Add up all your writing worries and you could, maybe, fill a 1,000 page novel with angst.
Writer’s worry about many things: When to write, what to write, where to write, why the hell they are writing. The list goes on. Is this character the right one to take on that character? Should he be a boy or a girl? Should I base the story in this town or that city? Have I killed off that shady character too soon?
Don’t sweat so much.
We all play this game. We have it in the corner of our PC and we glance at it far too often. We writers like word counts. As if it means anything. Words joined together make a sentence to mean stuff. Volume of words doesn’t mean spit.
Breaking news: Most first drafts suck. That’s why they’re first drafts. They’re usually followed by a second or third. No one has ever had a first draft professionally published. If they say they have, they’re lying. Check their work for plagiarism. Or just go at them with a fork.
Am I a plotter or a pantser?
I hate this question. Sometimes I plot, sometimes I just write what comes into my head and have a happy hope it leads somewhere nice. Those who are pro plotting say it stops your plot from getting out of hand. Pro Pantsers say that just letting fly makes their writing more inspired. Which ever one you chose, or if you want to chose both, do me a favour, be happy in your choice.
Who cares if you can’t spell or only have the rudiments of grammar? That’s why god invented spell checkers and editors. Personally, I hate apostrophes. If I had a gun and I could see an apostrophe, I’d shoot the damn thing. People who sweat about spelling and grammar should get out more. What matters is your idea. What matters is your gift for transmitting that idea.
I hate this dumb comment. It immediately makes me want to stop writing. It’s supposed to make things simple but all it does when a writer sees it is make them think about why they can’t write and then it makes them go and get a coffee and have sex with a badger. Saying writers write to a writer is like saying you can’t write, give up now.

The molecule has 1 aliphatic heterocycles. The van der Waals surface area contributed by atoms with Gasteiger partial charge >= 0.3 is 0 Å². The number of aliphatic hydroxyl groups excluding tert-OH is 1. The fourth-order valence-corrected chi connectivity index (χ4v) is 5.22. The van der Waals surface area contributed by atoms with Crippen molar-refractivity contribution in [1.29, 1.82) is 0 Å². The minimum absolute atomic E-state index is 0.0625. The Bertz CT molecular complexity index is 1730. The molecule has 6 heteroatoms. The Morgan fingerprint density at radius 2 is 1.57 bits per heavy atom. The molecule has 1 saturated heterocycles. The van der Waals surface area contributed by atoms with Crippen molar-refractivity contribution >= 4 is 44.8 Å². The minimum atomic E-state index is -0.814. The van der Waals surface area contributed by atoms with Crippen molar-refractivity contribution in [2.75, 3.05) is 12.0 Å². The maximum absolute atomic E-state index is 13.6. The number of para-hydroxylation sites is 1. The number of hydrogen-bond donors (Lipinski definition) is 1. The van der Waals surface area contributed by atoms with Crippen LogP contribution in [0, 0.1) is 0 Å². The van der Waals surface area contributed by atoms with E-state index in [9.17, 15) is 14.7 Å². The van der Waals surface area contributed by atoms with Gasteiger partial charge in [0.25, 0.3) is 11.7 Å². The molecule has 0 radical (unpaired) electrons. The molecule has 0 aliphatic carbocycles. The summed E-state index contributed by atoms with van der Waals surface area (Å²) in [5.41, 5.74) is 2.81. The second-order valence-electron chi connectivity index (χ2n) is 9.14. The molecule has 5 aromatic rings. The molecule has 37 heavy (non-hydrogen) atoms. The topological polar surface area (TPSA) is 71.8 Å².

No, you can’t. Live with it. Self-publishing, Indie, the whole social media thing. It all takes time. Make the effort to learn all sides of your craft/business. Build slow. Gather knowledge. Think about what you’re doing. Don’t be afraid to experiment. You can do it while you’re writing that great novel. It’s easy. You just have to connect. Don’t sweat, it’s not that difficult.
You sit at your PC, waiting for the words to come. You type, delete, type, delete. For two hours you try to encourage the muse. Then, when you’re in bed, she flits in and throws an idea or two into your head. The muse is a bitch. If I had a gun…yeah, yeah, yeah….
So your question for today is this: The muse does this because….answers on a postcard.
The $64,000 question. Unfortunately, it’s not for you to decide. Your peers decide. Those people out there. And they don’t care much about your feelings. You’re just as likely to get a good review as a bad review…you know why, because people are like that. If they were all the same, you wouldn’t need writers to explore the human condition.
My advice: Have the courage of your convictions and don’t get hung up on the reviews. Don’t get over excited by the good ones, and don’t sink into the pit of despond by the bad ones. Remain on even ground. After all, it’s only a book.
Yeah, you may have inadvertently written a classic. It might even, in years to come, be used in schools like To Kill a Muckybird or Lord of the Fleas. Listen up: It’s beyond your control. Don’t sweat. Get on with the next book. If you’ve written a classic, when you’re dead they’ll engrave something on your tombstone about it.
Because you’re a writer. And didn’t you know…writers write…
Got any neuroses you’d like to share with the Feckless Goblin. As usual, scamper over to the comments section and let us all know…